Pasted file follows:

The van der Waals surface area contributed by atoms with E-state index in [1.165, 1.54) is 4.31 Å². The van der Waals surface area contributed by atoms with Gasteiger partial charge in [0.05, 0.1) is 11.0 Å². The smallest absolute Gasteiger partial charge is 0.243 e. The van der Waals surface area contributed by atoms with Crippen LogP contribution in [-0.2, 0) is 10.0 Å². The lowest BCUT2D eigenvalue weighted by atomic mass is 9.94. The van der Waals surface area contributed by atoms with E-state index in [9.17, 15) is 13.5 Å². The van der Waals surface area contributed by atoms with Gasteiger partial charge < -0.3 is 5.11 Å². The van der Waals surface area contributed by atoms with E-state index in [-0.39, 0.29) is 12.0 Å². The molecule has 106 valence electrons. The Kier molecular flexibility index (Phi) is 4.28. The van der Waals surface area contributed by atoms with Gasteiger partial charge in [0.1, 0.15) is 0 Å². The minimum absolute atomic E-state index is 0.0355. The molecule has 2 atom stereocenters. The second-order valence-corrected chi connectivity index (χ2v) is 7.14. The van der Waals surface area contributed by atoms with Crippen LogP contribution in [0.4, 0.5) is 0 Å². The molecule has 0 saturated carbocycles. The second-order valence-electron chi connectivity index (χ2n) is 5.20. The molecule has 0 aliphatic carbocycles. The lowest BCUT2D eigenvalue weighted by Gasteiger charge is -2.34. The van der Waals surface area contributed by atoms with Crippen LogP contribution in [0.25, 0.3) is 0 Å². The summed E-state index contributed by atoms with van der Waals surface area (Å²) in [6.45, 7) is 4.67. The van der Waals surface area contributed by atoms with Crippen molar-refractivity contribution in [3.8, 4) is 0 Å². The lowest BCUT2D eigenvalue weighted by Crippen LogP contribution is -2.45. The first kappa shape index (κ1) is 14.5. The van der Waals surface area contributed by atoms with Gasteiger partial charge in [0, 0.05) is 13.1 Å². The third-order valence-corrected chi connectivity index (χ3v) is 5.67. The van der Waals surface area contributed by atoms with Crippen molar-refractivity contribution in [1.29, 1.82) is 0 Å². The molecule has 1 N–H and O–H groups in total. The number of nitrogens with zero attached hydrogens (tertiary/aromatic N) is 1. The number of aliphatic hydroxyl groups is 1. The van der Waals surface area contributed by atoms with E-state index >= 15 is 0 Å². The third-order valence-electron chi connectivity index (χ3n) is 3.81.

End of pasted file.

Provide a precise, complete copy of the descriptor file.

The van der Waals surface area contributed by atoms with E-state index in [1.165, 1.54) is 4.31 Å². The van der Waals surface area contributed by atoms with Gasteiger partial charge in [0.05, 0.1) is 11.0 Å². The smallest absolute Gasteiger partial charge is 0.243 e. The van der Waals surface area contributed by atoms with Crippen LogP contribution in [-0.2, 0) is 10.0 Å². The lowest BCUT2D eigenvalue weighted by atomic mass is 9.94. The van der Waals surface area contributed by atoms with E-state index in [9.17, 15) is 13.5 Å². The van der Waals surface area contributed by atoms with Gasteiger partial charge < -0.3 is 5.11 Å². The van der Waals surface area contributed by atoms with E-state index in [-0.39, 0.29) is 12.0 Å². The molecule has 106 valence electrons. The Kier molecular flexibility index (Phi) is 4.28. The van der Waals surface area contributed by atoms with Gasteiger partial charge in [0.1, 0.15) is 0 Å². The minimum absolute atomic E-state index is 0.0355. The molecule has 2 atom stereocenters. The second-order valence-corrected chi connectivity index (χ2v) is 7.14. The van der Waals surface area contributed by atoms with Crippen LogP contribution in [0.4, 0.5) is 0 Å². The molecule has 0 saturated carbocycles. The second-order valence-electron chi connectivity index (χ2n) is 5.20. The molecule has 0 aliphatic carbocycles. The lowest BCUT2D eigenvalue weighted by Gasteiger charge is -2.34. The van der Waals surface area contributed by atoms with Crippen LogP contribution in [0.25, 0.3) is 0 Å². The summed E-state index contributed by atoms with van der Waals surface area (Å²) in [6.45, 7) is 4.67. The van der Waals surface area contributed by atoms with Crippen molar-refractivity contribution in [3.8, 4) is 0 Å². The lowest BCUT2D eigenvalue weighted by Crippen LogP contribution is -2.45. The first kappa shape index (κ1) is 14.5. The van der Waals surface area contributed by atoms with Gasteiger partial charge in [0, 0.05) is 13.1 Å². The third-order valence-corrected chi connectivity index (χ3v) is 5.67. The van der Waals surface area contributed by atoms with Crippen molar-refractivity contribution in [1.29, 1.82) is 0 Å². The molecule has 1 N–H and O–H groups in total. The number of nitrogens with zero attached hydrogens (tertiary/aromatic N) is 1. The number of aliphatic hydroxyl groups is 1. The van der Waals surface area contributed by atoms with E-state index >= 15 is 0 Å². The third-order valence-electron chi connectivity index (χ3n) is 3.81.